If it’s not your first time tying the knot, you may ask proper etiquette for the second marriage.
What can you do again?
What should you do differently?
And what just totally doesn’t fly?
Wedding experts answer some of the biggest questions.
Whether it’s your first wedding and your partner’s second, vice versa, or you’ve both been down the aisle before, if one of you has previously tied the knot, there are definitely a few details that aren’t as cut and dry as they are the first time around.
Is it alright to have a big wedding?
It depends! If you both had larger weddings that were less than five years ago, it might not be appropriate to have a another large wedding.
If it is one first wedding, then it might be OK.
You should choose how big or formal your second wedding might be. One thing to be sensitive to is if there are children from the previous marriage. If they're young or may be uncomfortable in a large wedding setting, this might be something to take into consideration.
Can we have a religious ceremony?
You should decide together as a couple and with your clergy person. Every religion is different in terms of what is considered respectful and acceptable for second marriages. Some faiths may be opposed to having a religious ceremony for your second marriage—and may not allow you to hold the wedding in a house of worship.
Can the bride wear white?
Yes.. It is her wedding day, and if a bride wants to wear white, she should be able to wear whatever she'd like.
Can we have a wedding shower or bachelor/bachelorette parties?
If it is the bride's first wedding, you can have a shower or a bachelorette party. If it is the bride's second wedding, in theory she would already have many of the things ‘needed’ for starting adult life in your own home, such as pots and pans, etc. Many couples may choose to get new housewares to reflect the new relationship. Check with friends and family on this question. Recommendation; keep the guest list on the smaller side.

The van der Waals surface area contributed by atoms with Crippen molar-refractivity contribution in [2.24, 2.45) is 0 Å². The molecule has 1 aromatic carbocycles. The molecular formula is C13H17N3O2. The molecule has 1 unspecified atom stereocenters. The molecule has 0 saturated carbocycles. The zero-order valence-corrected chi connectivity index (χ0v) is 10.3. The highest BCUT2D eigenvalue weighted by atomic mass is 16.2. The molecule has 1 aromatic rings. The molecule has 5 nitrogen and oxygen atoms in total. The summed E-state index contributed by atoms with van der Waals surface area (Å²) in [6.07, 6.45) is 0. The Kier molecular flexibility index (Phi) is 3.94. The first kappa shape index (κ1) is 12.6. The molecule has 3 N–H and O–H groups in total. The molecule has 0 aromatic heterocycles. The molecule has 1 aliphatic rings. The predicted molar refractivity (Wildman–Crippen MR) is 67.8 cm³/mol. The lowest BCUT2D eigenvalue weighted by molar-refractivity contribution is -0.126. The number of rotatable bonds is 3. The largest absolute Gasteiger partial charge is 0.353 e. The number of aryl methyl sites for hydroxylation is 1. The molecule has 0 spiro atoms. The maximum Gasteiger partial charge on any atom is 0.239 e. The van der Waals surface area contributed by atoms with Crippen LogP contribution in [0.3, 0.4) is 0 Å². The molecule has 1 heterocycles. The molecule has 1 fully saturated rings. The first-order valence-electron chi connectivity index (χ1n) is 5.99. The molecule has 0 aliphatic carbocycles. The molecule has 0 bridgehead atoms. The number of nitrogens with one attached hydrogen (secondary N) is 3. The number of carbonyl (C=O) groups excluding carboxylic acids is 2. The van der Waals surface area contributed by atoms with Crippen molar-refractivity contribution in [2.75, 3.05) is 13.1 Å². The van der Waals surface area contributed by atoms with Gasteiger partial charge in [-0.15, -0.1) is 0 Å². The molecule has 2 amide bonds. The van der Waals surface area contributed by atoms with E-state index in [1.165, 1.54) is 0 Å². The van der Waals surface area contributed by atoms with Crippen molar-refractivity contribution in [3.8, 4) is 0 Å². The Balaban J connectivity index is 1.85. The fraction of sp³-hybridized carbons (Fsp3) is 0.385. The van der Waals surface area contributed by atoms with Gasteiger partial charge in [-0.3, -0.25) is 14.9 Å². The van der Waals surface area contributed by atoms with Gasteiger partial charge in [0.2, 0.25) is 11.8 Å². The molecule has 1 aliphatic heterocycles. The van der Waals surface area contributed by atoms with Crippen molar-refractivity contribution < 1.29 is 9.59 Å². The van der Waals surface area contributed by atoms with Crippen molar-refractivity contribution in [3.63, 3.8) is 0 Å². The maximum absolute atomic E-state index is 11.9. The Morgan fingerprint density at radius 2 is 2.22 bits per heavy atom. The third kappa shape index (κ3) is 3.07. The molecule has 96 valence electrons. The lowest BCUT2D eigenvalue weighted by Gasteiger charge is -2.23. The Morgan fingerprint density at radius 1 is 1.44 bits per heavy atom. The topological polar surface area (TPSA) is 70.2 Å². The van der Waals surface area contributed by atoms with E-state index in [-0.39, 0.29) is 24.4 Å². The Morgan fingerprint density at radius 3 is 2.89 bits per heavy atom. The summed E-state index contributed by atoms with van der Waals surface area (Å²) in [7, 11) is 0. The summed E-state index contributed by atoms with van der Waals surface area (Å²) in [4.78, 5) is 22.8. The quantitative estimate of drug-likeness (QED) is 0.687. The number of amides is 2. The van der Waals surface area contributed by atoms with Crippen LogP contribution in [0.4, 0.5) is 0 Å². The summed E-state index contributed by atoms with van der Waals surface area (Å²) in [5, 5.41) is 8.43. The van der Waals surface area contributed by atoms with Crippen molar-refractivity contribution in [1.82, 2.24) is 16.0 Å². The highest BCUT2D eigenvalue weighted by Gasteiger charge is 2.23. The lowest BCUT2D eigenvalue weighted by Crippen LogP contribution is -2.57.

Some friends may opt to not buy a second shower gift and may skip the wedding present, too. If they were there for the first wedding, and that is 100% okay.
Should we invite our exes and their families? In which instances?
Generally.. no. If situations are such that you are still very friendly and close with your former spouse and/or his or her family members, it may be OK.
If your second marriage is after the death of your previous spouse, you may want to invite your deceased spouse’s family is a very nice gesture.
Consider that it might be a hard situation for them, and that they may not attend.
Your new spouces feelings come firt. For most, the answer here would be no.
How Real Brides Involved Their Children in the Wedding Ceremony
Second marraiges happen at all life stages. Couples may well already be parents.
This changes the wedding ceremony slightly. It is a declaration of love between two people and the wedding ceremony can become a family celebration.
The wedding day can be a contract between the entire new family unit. Children are as much a part of the marriage commitment as the bride and groom.
Can we have a registry?
Yes. Even if you do not want gifts, some family or friends may want to buy you something.
Focus on things you really need and want.
Skip the basics like bakeware or pots and pans. Use this as a time to select something new.
Choose an alternative registry or suggest ‘group gifting’ with stores Home Depot.
Maybe you would love gear for your camping honeymoon, so think outside the big box stores!
We don’t need anything for our home—can we ask for money instead?
Never ask for money. Some couples may only want to receive money, so get this message out word of mouth.
Are there any wedding traditions we should skip?
This is totally up to the couple. Some traditions might be really important, like toasts and a first dance. If some feel trite, like a bouquet or garter toss, pass on them. Include those that have meaning to both of you.